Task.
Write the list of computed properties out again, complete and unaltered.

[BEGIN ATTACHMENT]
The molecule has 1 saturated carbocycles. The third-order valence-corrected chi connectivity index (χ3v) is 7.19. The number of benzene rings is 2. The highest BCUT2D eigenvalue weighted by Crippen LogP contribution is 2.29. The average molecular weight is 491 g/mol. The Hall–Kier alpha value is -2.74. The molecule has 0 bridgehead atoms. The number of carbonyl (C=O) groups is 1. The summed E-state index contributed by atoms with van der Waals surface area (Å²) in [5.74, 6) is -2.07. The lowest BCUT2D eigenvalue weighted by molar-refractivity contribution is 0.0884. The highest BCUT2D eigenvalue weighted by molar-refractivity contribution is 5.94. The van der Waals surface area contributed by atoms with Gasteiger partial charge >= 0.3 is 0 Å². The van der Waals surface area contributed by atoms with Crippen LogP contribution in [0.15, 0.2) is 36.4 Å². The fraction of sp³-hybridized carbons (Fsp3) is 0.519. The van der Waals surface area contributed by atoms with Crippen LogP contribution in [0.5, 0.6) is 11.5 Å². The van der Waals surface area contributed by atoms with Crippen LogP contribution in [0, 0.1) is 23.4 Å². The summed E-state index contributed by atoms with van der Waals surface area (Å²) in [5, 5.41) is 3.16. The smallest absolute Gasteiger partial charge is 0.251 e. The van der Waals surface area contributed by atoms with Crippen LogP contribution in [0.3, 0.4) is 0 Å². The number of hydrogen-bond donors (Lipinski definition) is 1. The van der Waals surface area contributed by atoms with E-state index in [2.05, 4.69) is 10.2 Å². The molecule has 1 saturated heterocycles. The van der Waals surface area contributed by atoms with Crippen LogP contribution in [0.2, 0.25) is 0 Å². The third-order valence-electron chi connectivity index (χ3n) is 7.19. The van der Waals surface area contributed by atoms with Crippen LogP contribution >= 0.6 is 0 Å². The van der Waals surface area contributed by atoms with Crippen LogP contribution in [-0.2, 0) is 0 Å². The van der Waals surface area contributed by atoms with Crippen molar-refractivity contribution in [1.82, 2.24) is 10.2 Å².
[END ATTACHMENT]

The molecule has 1 saturated carbocycles. The third-order valence-corrected chi connectivity index (χ3v) is 7.19. The number of benzene rings is 2. The highest BCUT2D eigenvalue weighted by Crippen LogP contribution is 2.29. The average molecular weight is 491 g/mol. The Hall–Kier alpha value is -2.74. The molecule has 0 bridgehead atoms. The number of carbonyl (C=O) groups is 1. The summed E-state index contributed by atoms with van der Waals surface area (Å²) in [5.74, 6) is -2.07. The lowest BCUT2D eigenvalue weighted by molar-refractivity contribution is 0.0884. The highest BCUT2D eigenvalue weighted by molar-refractivity contribution is 5.94. The van der Waals surface area contributed by atoms with Gasteiger partial charge >= 0.3 is 0 Å². The van der Waals surface area contributed by atoms with Crippen LogP contribution in [0.15, 0.2) is 36.4 Å². The fraction of sp³-hybridized carbons (Fsp3) is 0.519. The van der Waals surface area contributed by atoms with Crippen LogP contribution in [0.5, 0.6) is 11.5 Å². The van der Waals surface area contributed by atoms with Crippen LogP contribution in [0, 0.1) is 23.4 Å². The summed E-state index contributed by atoms with van der Waals surface area (Å²) in [5, 5.41) is 3.16. The smallest absolute Gasteiger partial charge is 0.251 e. The van der Waals surface area contributed by atoms with Crippen LogP contribution in [0.3, 0.4) is 0 Å². The number of hydrogen-bond donors (Lipinski definition) is 1. The van der Waals surface area contributed by atoms with E-state index in [2.05, 4.69) is 10.2 Å². The molecule has 1 saturated heterocycles. The van der Waals surface area contributed by atoms with Crippen LogP contribution in [0.2, 0.25) is 0 Å². The third-order valence-electron chi connectivity index (χ3n) is 7.19. The van der Waals surface area contributed by atoms with Crippen LogP contribution >= 0.6 is 0 Å². The van der Waals surface area contributed by atoms with Crippen LogP contribution in [-0.2, 0) is 0 Å². The van der Waals surface area contributed by atoms with Crippen molar-refractivity contribution in [1.82, 2.24) is 10.2 Å².